2. Place a large, nonstick sauté pan over low to medium-low heat. Glaze the pan with olive oil. Add crushed garlic, herbs and saffron to the pan to flavor the oil. (Reserve a small handful of the herbs for garnish.) Stir and cook until the garlic just starts to color and become fragrant. Do not let the garlic burn. Remove garlic.
3. Add the zucchini to the pan and season with ground pepper and sea salt. Sear the zucchini until slightly soft and the zucchini begins to brown and caramelize. Remove from heat.
4. Remove ½ of the zucchini mixture; place in a food processor and puree.
5. Add a small drizzle of olive oil to the sliced zucchini still in the pan; gently fold in pureed zucchini. Add more olive oil to taste, but sparingly. The consistency of the sauce should be creamy, not thick.
6. Fill a large pasta pot ¾ full with cold water and place over high heat. Add ¼ cup** of course sea salt to water and bring to a rolling boil. Add dried pasta and cook according to package directions for al dente.
7. Drain pasta (reserving a cup of the pasta cooking water) and place in large serving bowl. Drizzle with a small amount of olive oil.
8. If needed, thin zucchini sauce with a bit of the pasta cooking water. Add zucchini sauce to pasta and toss gently. Garnish with fresh mint and serve immediately. Pass ricotta di bufala for guests to stir into their pasta, to taste.
Note: This post is sponsored by Crate & Barrel.
When I decided to throw a good out-of-town friend a baby shower, I did what any newbie shower-thrower would do. I went to Martha! She had some great shower recipe ideas, including one for mini sandwiches. I loved the idea, but wanted to find better filling options and cookie-cutter shapes. That called for a trip to Sur La Table, where I saw everything from baby chicks to bunnies to baby bottles. But it was the triceratops and unicorn that caught my eye and gave me the idea for a boy-versus-girl theme (since my friend doesnâ€™t know the sex of the baby). The tray of sandwiches garnered giggles as well as many seconds. I used thin slices of dense bread for both â€” potato for the dinosaur and pumpernickel for the unicorn. You can use any combination of fillings that sound yummy but make sure you smear something like butter or cream cheese on both slices of bread to hold it all together. My combos were cucumber, butter and mint on potato bread; and smoked salmon, cream cheese and chives on the pumpernickel. With so many cookie-cutter and filling options, this simple and fun recipe idea could work for almost any gathering! –Ginny F.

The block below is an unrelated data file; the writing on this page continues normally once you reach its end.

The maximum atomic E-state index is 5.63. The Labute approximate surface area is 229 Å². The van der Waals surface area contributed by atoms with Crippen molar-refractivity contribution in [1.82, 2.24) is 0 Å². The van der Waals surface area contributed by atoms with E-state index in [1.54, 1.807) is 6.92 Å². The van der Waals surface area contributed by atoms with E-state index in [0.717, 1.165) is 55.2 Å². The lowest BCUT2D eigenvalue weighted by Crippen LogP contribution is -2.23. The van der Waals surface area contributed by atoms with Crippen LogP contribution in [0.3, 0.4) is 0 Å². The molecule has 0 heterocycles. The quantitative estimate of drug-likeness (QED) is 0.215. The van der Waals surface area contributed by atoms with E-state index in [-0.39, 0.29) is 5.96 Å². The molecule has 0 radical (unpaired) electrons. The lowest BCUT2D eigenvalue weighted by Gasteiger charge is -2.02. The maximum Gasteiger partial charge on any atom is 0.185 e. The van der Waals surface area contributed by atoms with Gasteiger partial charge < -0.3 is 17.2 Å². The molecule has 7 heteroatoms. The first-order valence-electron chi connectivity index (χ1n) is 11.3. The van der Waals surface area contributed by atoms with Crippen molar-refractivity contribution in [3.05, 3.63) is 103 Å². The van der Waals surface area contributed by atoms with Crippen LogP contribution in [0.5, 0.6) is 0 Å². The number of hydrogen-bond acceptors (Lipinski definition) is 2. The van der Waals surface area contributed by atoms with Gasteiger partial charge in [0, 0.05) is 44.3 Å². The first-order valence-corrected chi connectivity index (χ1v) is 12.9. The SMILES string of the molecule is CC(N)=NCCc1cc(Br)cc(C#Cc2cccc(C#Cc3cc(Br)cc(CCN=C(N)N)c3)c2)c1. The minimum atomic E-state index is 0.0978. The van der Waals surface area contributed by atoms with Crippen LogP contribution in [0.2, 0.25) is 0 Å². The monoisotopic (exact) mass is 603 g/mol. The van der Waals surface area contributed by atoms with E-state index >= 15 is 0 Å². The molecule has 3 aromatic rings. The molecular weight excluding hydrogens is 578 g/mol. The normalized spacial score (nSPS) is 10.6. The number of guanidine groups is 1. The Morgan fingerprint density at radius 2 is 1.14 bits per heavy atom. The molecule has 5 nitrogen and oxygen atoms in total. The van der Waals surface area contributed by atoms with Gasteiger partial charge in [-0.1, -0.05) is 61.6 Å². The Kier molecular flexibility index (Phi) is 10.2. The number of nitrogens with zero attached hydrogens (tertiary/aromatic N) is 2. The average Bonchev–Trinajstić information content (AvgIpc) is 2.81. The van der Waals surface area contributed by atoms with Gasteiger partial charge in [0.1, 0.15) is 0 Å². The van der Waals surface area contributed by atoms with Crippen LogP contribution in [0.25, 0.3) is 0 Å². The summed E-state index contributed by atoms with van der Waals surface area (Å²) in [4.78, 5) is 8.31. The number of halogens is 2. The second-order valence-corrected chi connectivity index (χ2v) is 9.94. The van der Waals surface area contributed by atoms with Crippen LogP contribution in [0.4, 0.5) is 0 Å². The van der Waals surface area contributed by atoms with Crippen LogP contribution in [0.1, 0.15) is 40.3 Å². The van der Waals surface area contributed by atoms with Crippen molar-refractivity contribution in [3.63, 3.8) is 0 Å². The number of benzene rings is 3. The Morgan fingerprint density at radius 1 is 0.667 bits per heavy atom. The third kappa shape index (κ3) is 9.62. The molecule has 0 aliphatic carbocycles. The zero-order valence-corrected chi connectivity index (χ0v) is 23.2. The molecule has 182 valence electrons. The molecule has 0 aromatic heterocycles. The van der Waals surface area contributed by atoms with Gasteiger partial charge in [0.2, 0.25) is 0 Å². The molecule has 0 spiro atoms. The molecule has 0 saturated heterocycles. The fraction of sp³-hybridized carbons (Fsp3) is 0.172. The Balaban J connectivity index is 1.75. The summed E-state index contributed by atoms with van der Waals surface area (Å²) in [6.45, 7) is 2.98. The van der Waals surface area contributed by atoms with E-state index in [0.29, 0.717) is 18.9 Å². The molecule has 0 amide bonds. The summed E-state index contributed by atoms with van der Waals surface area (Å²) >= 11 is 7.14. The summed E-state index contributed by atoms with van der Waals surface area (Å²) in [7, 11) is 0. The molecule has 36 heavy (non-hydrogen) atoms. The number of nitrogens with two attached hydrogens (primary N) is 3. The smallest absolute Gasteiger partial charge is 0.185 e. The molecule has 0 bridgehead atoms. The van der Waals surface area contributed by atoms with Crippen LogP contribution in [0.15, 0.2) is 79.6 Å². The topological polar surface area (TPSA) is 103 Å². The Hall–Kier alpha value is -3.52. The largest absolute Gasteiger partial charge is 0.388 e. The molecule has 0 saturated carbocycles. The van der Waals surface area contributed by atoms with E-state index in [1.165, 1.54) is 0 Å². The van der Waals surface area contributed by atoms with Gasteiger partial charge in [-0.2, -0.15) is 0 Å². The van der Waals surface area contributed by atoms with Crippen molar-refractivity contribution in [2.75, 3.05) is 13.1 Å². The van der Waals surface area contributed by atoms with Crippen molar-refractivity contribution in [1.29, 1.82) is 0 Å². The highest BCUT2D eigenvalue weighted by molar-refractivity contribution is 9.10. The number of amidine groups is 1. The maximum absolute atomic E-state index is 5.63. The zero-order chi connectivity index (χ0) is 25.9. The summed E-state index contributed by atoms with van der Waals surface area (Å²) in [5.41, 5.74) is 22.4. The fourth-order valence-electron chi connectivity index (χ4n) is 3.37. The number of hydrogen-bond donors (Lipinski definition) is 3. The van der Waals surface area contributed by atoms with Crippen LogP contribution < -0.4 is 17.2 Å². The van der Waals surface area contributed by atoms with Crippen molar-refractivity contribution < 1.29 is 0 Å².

Imagine this: Youâ€™re planning a bridal shower brunch for 80 (yes, 80) guests. The invitations have been sent, the favors ordered, the menu set and venue booked. The only thing that remains in this large-scale production is deciding on and making the centerpieces for the tables. This is the dilemma facing a good friend right now, and so Iâ€™m looking to you, dear readers, for a solution. Flower arrangements can be expensive so weâ€™re searching for some creative ideas that we can execute ourselves on a manageable budget. Weâ€™ve been looking into big, scene-stealing flowers, like peonies and hydrangeas, which might be able to do the job of bigger bouquets with fewer stems. Iâ€™m also intrigued by the idea of Martha Stewartâ€™s paper flower tutorial as a craftier option but please, weigh in! Have any flower suggestions to share? Know of a great, executable centerpiece strategy you could pass along? Sound off in comments! — Sarah C.
Since the season of brunch is officially upon us (Easter, Mother’s Day, Father’s Day…), I thought I’d share another foolproof brunch star. Hollandaise is the holy grail of brunch, really… does it get any better than a perfect eggs benedict? But its reach extends far beyond the benedict. Try it over roasted vegetables (asparagus and broccoli, particularly), or as a topping for a savory crepe (you can buy them pre-made at most grocery stores). And leftover sauce can even be used in casserole-land. Talk about taking your chicken and rice to the next level! Not only that, but since you’re likely to have some leftover Easter ham, this is a great breakfast-for-dinner option to help you use up those leftovers. If you’re feeling especially lazy, you can forgo the poached eggs and slice a leftover hard-boiled Easter egg over the top… true, you won’t have that runny yolk goodness, but with all that delicious hollandaise pouring over the top, I suspect you’ll hardly miss it.
While traditional hollandaise recipes are daunting… okay, scary… I promise you, this one is an absolute no-fail. Four ingredients, five minutes, and you’ll be wowing a crowd. Trust me. — Becki S.